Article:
There’s an interesting piece in today’s Times (a piece which I first came across by the rather archaic method of reading the newspaper while drinking a cup of coffee) about chatroulette – a site which, to put it coyly, you probably wouldn’t surf without being sure of who might be looking over your shoulder. In general I agree with Sathnam Sanghera’s argument: social networking has become respectable and chatroulette isn’t. But you could possibly make the oppposite argument, that chatroulette might succeed, albeit catering for a niche audience, because it provides something anarchic and juvenile for a group who have been left behind by other social networking sites.
Archive for February, 2010
After a lot of prevarication, I’ve finally got round to replacing my old Nokia mobile phone with – a new Nokia mobile phone. And this isn’t a phone developed out of Nokia’s work on personal organisers etc; it’s still a phone, and its main functions are still to handle phone calls and text messages. So my experience is consistent with my ideas about how different brands of smartphone are perceived – that Nokia remains the brand for people who want to use it as a phone.
It is slimmer than its predecessor. If Nokia achieved success by replacing phones that looked like bricks with phones that looked like chocolate bars, this new phone has more of the form of an elongated Bahlsen biscuit. And it does have much better web browsing than the very rudimentary facilities that I had before – good enough that one day I will try and sync it with my email. Which leads me to one slight concern, that I might have chosen the phone that’s right for my pattern of use over the last couple of years, and that I might want something different in the future as more mobile services become available.
It also comes with maps on a disc, and (though I haven’t yet learned how to use it) built in satellite navigation. So it fits a point that I make when using satnav as a case study of the effect of a disruptive technology – that sat nav systems may well be made obsolete soon by applications on smart phones
This is the time of year when undergraduate students, in the institution where I work at least, are writing their final year dissertations. I’ve had conversations with several of them about the importance of getting things down on paper (partly because it’s something I don’t find easy myself) and of ‘writing through’ stages where you find it difficult to write anything that makes sense. Occasionally I suggest that students should look at the techniques that professional writers use to keep going, and this week the Guardian has helpfully published a range of tips from the famous and successful.
Some of them, of course, are specific either to fiction or at least to published books – Roddy Doyle’s advice not to search Amazon for the book you haven’t written yet is rather charming. But others do work for all forms of writing. I particularly commend the first few bullet points from Neil Gaiman (starting with write/put one word after another) as being relevant to every form of writing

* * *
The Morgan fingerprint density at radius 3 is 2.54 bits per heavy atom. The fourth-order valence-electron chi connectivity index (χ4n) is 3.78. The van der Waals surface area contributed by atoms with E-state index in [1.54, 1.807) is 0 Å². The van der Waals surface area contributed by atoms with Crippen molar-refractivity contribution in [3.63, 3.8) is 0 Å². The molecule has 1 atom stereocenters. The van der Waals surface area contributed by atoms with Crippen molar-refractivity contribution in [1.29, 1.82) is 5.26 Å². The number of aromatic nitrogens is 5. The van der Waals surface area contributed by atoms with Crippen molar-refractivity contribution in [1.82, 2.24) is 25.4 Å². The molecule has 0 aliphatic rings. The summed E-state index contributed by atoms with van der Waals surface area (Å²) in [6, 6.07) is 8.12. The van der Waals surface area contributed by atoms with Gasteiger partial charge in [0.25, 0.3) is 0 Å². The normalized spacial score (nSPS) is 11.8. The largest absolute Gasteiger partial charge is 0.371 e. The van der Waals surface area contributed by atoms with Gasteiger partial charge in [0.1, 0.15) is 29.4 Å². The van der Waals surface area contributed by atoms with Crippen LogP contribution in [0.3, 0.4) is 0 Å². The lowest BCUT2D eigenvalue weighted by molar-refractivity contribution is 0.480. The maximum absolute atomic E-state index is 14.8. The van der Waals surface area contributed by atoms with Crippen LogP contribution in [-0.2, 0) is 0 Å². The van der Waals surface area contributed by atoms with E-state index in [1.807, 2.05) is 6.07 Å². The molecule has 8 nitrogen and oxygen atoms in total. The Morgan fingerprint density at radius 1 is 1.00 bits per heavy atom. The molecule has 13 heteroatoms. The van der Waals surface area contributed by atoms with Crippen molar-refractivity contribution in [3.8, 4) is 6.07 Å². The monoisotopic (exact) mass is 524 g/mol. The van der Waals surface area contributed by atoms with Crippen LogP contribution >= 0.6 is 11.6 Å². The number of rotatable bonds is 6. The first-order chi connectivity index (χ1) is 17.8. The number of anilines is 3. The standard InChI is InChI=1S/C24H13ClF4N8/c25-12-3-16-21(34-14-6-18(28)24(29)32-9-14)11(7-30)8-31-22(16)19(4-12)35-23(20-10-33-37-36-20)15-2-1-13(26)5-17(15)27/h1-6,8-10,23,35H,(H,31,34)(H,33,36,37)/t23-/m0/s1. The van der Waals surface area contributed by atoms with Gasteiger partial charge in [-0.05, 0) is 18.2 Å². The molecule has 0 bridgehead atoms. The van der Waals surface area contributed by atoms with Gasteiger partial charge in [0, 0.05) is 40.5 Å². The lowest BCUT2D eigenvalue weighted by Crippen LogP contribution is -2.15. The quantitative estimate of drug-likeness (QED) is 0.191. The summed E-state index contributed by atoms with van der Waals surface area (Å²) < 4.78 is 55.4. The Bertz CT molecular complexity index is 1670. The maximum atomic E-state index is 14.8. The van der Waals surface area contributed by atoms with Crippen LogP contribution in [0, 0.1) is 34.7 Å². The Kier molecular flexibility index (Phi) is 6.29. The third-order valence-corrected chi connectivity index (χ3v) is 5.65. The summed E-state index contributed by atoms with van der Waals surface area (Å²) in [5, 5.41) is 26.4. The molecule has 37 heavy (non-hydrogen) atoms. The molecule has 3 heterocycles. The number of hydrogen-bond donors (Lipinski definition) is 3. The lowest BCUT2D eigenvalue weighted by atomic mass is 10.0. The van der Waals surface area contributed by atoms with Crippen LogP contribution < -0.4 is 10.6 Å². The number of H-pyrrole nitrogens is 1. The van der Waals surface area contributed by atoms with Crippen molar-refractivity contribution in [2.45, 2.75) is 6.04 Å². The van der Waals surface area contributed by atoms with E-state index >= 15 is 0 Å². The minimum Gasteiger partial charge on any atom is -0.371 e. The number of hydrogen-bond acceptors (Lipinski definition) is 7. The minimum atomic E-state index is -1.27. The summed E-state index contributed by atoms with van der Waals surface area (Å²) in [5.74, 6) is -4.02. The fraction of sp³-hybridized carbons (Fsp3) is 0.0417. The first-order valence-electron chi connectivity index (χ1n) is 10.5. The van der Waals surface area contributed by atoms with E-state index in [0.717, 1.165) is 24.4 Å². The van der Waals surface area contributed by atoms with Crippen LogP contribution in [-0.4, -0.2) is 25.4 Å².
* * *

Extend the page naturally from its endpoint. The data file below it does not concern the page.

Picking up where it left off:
The Financial Times reports that Ocado is about to make moves towards an initial public offering of its shares – a sign that this model of online retailing is approaching maturity even if their profitability is still, at best, marginal. In fact the most telling statistic is towards the bottom of this Sunday Times article – that the average Ocado order is £110. That’s a good-sized supermarket order and keeping this figure up must be an important part of their business model.
One particular reason that knowledge management is still relevant is the value of web 2 tools for building up knowledge – especially blogs and wikis which can be used as tools for constructing knowledge collectively. Because they use tagging – a practical example of ‘data about data’ which is valuable given how intricate knowledge can be – they provide tools which help readers to navigate knowledge. Moreover because they invite comments and, in the case of a wiki, edits from readers, they are an example of how the open source approach can be applied to collecting and disseminating knowledge.
Knowledge management sprung on the world of business some time around the mid 1990s – knowledge itself wasn’t a new concept but, as IT became cheaper and more pervasive a lot of organisations realised that they were in possession of a lot of information, but were struggling to extract useful knowledge from it. There was also a move to establish that knowledge wasn’t just about using the technology – hence the popularity and relevance of the work of Thomas Davenport and Dorothy Leonard, both of whom wrote books on knowledge management which were published in around 1995, and a realisation of the value of tacit knowledge, a concept that had been discussed and refined by Michael Polanyi earlier in the twentieth century, but was really brought to bear on business through the analysis by Ikujiro Nonaka and Hirotaka Takeuchi of the factors making Japanese businesses successful.